A few kilometers from Nakuru Town's Central Business District lies the sprawling 42 acres Gioto dumpsite.
Gioto dumpsite is a lifeline for more than 150 families who expose themselves to health risks. They wear no protective gloves as they struggle to eke living under extreme conditions.
Interestingly, as the fears of coronavirus grips the cosmopolitan town, the families here are finding it impossible to keep a social distance even as the town intensifies its surveillance for the deadly virus. They are taking one day at a time.
Many are unaware the thousands of deaths coronavirus has caused globally.
A spot check by the Nation revealed that life is going on here as if Covid-19 does not exist.
“Nobody has told us about coronavirus, we are hearing it from truck drivers and loaders offloading the garbage,” said a resident.
GREET EACH OTHER
“Life here is normal, we still greet each other,” he added.
“Here, we inhale some of the most dangerous fumes and we still survive, we are yet to know the impact of coronavirus because nobody has contracted it,” said another man at the dumpsite on Saturday.
Official guidelines says people should keep their distance and isolate themselves should they show symptoms of the deadly disease.
But here, families mingle as they scavenge for valuable items with bare hands, some with their children strapped on their backs. They occasionally take a break to breastfeed the children.
The nauseating stench is enough to keep one at a distance but here, it is business as usual.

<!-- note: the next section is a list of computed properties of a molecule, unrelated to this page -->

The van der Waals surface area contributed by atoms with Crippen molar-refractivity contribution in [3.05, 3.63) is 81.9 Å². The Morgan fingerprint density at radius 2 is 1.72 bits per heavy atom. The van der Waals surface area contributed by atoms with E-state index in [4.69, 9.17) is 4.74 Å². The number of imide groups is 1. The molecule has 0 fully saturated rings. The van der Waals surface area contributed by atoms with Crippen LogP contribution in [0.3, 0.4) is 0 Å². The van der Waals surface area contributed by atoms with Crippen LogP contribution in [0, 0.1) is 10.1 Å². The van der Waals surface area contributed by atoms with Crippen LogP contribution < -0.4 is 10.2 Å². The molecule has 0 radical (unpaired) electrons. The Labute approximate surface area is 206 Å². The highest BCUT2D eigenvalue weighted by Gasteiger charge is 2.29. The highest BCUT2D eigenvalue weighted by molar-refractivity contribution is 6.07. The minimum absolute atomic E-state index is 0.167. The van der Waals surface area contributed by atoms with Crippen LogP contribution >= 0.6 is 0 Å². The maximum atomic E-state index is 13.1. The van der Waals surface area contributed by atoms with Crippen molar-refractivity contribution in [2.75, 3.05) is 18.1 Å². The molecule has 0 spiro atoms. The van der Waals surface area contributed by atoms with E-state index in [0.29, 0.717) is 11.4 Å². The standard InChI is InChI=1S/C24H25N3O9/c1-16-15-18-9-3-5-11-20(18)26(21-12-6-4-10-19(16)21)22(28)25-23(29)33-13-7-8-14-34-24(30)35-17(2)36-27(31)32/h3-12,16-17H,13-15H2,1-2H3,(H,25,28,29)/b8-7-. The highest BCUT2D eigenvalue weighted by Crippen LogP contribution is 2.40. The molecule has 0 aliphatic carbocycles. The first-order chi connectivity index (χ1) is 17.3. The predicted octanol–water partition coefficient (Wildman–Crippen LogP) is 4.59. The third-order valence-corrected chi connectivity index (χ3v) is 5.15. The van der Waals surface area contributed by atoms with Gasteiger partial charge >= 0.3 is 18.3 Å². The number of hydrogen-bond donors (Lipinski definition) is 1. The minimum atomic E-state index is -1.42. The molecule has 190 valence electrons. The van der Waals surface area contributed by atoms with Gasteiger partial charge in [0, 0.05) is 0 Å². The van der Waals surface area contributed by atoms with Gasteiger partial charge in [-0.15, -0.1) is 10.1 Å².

There are no toilets here and the nearby bushes come handy when nature calls. The dumpsite has no water and the neighbouring houses are not any better.
The World Health Organization says people should be washing hands with clean water and soap to prevent the spread of the virus.
“Here, water is a scarce commodity and washing hands is a luxury,” says another resident who identified as George.
This is the shocking reality is that the cosmopolitan county that is spending millions of shillings on coronavirus awareness campaign yet hundreds who are vulnerable are still in the dark. Mr Kiarii thinks the situation needs to be taken seriously by the county government.
“We may be living in the dumpsite but we also need to eat and earn a living. We don’t want to die. If this virus is killing people like rats as you explained to me, then it is high time the county government sensitised us,” he said.
“We don’t know when to do self-isolation and this quarantine you’re talking about. If they (county government) do awareness [campaigns] in markets and forgets dumpsite, then who is to blame? They should not blame us if there’s any outbreak.” said Ms Wanjiru.
Gioto dumpsite is one of the several dumpsites in the county and in a time like this, diseases can spread fast.
Mr Kamau says he is scared, but fear cannot put food on his table.
“The government should take unprecedented steps to sensitise Gioto dwellers without further delay,” said Mr Kamau.
Gioto is a huge gamble to stop spread of the disease just in case coronavirus breaks out. Many slum dwellers are struggling to understand coronavirus and how to protect themselves.
Gioto dwellers argue that any stringent measures should have started with them as they are the most vulnerable.
The big question now is when the county will visit the dumpsite to lower the risk of catching coronavirus.
Washing hands and disinfecting surfaces is part of the slowing the spread of the virus.
Governor Lee Kinyanjui said his government will find a way of dealing with the Gioto dwellers by increasing awareness campaigns.
“Gioto is an area we need to capture and upscale the awareness campaign and our health staff will prioritise the area,” said Mr Kinyanjui.